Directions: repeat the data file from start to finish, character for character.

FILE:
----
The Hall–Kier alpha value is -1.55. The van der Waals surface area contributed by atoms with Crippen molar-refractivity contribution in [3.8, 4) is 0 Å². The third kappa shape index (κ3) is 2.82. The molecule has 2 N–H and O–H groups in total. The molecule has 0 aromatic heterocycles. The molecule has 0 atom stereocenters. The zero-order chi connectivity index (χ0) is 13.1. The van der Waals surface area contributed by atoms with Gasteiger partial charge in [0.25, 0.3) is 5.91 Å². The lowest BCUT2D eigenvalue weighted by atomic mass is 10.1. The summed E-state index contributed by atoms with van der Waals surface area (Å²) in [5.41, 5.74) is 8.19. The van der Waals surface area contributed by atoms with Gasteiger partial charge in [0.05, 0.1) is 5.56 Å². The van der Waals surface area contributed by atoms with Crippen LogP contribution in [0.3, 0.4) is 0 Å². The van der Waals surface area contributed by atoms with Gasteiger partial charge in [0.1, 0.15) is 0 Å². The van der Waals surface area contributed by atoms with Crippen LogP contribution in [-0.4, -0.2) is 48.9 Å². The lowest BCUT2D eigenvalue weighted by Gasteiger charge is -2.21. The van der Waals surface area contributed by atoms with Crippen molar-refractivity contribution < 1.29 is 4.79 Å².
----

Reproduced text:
The Hall–Kier alpha value is -1.55. The van der Waals surface area contributed by atoms with Crippen molar-refractivity contribution in [3.8, 4) is 0 Å². The third kappa shape index (κ3) is 2.82. The molecule has 2 N–H and O–H groups in total. The molecule has 0 aromatic heterocycles. The molecule has 0 atom stereocenters. The zero-order chi connectivity index (χ0) is 13.1. The van der Waals surface area contributed by atoms with Gasteiger partial charge in [0.25, 0.3) is 5.91 Å². The lowest BCUT2D eigenvalue weighted by atomic mass is 10.1. The summed E-state index contributed by atoms with van der Waals surface area (Å²) in [5.41, 5.74) is 8.19. The van der Waals surface area contributed by atoms with Gasteiger partial charge in [0.05, 0.1) is 5.56 Å². The van der Waals surface area contributed by atoms with Crippen LogP contribution in [0.3, 0.4) is 0 Å². The van der Waals surface area contributed by atoms with Gasteiger partial charge in [0.1, 0.15) is 0 Å². The van der Waals surface area contributed by atoms with Crippen LogP contribution in [-0.4, -0.2) is 48.9 Å². The lowest BCUT2D eigenvalue weighted by Gasteiger charge is -2.21. The van der Waals surface area contributed by atoms with Crippen molar-refractivity contribution < 1.29 is 4.79 Å².